Lovely writing.
    And after 10 years in our house I finally allowed a TV into our main sitting area downstairs. Coincidence that I moved to another state 4 months later, leaving the husband and son to their giant TV that takes over the space and people in it? Probably not.

  5. Good job with that boy! His Social IQ is clearly VERY high!

    I solved the TV problem when we were living part of the year in a dorm apt in Maine, where my husband was teaching. Needless to say, the living room was quite small and it was the only place to put the TV unless we wanted it in the bedroom, which we most definitely did not.

    Over the years, when I look at the ads in the back of the UK vs of House & Garden, there have been ads for a skirted table with glides built in to the edge of the top. These are for what the English call "bedsitters" and we call "efficiencies". They're quite inexpensive but shipping would be exorbitant. Plus it would mean having a skirt made that was in fact, curtains, with proper headings. Beyond my sewing skills!

    So, necessity being the mother of invention, I came up with an inexpensive solution. I bought a 30" black melamine bookcase at Staples. I cut a hole in the cardboard back for the back of the TV. This was 25 yrs ago – with flat screens, this is no longer necessary. Then I went to the local Big Box store and bought a 30" round table kit. I threw away the legs, and removed the metal pieces into which they screwed. Then I glued/nailed the round table top to the book case.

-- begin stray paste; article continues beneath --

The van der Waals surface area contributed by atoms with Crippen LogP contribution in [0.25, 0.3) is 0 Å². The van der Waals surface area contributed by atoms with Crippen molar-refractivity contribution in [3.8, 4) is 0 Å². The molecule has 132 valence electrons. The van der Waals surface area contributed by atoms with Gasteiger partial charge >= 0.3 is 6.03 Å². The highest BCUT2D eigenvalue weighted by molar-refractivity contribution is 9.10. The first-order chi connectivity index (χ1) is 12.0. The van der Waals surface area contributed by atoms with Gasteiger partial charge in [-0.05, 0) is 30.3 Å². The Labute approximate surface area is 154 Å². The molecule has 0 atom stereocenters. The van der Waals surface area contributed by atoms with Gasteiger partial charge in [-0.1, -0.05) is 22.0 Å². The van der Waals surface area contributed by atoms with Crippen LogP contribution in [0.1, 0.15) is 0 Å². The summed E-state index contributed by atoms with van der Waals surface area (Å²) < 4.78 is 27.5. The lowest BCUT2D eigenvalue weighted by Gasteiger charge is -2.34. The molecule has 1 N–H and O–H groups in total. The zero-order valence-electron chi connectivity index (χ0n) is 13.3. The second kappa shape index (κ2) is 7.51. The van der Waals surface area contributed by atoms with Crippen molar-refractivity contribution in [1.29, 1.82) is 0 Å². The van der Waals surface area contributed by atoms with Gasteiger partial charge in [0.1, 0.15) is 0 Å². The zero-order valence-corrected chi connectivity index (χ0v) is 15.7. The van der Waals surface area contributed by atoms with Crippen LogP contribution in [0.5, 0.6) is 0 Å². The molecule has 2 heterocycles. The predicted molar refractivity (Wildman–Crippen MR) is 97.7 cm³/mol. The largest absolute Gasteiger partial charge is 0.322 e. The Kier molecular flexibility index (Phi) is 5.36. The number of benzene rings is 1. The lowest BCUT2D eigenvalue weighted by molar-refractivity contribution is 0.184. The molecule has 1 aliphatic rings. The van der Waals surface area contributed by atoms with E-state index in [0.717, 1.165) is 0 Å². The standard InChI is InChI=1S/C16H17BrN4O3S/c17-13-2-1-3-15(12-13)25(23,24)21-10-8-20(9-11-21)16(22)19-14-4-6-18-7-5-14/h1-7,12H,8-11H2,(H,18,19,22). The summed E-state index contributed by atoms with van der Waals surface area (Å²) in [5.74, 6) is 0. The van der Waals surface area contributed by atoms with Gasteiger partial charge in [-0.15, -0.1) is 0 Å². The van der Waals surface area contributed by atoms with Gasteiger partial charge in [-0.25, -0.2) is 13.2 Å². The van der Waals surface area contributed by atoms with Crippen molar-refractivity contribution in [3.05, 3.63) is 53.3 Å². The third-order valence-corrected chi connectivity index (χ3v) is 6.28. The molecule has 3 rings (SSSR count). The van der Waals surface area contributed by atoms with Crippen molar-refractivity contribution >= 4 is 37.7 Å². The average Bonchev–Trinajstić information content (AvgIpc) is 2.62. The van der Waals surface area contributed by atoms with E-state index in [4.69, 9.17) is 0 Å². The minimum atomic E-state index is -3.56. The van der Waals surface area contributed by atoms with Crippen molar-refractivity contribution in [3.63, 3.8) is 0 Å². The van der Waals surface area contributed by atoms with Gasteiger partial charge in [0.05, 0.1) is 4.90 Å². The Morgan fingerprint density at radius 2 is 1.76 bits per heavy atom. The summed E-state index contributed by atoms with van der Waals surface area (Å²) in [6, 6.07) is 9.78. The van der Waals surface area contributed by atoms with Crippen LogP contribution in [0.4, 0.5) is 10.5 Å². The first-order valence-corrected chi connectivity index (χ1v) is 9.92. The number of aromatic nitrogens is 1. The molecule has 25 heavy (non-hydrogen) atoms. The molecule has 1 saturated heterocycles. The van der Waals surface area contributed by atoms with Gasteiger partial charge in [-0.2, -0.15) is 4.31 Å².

I then made a plain old simple round table skirt, very easy to make. When I want to watch TV, I lift up the front of the skirt and drape it over the front half of the table – yes, right over some of the things that live there. It takes about a week to get used to the TV being low, but for those of a certain age, we were used to console TVs that were equally low to the ground. Frankly, it's much easier on ones neck that those flat screened TVs now mounted above fireplaces!

    Both my daughter and I have continued using these skirted tables to hide the TVs in our libraries to this day. People walk in and say, "Don't you have a TV?" in horror! Yes, I do but it's just not the focal point of my room.

    BTW, one of these will often hold a 32" TV, depending on the TV brand. Not big screen but big enough for Masterpiece Theatre!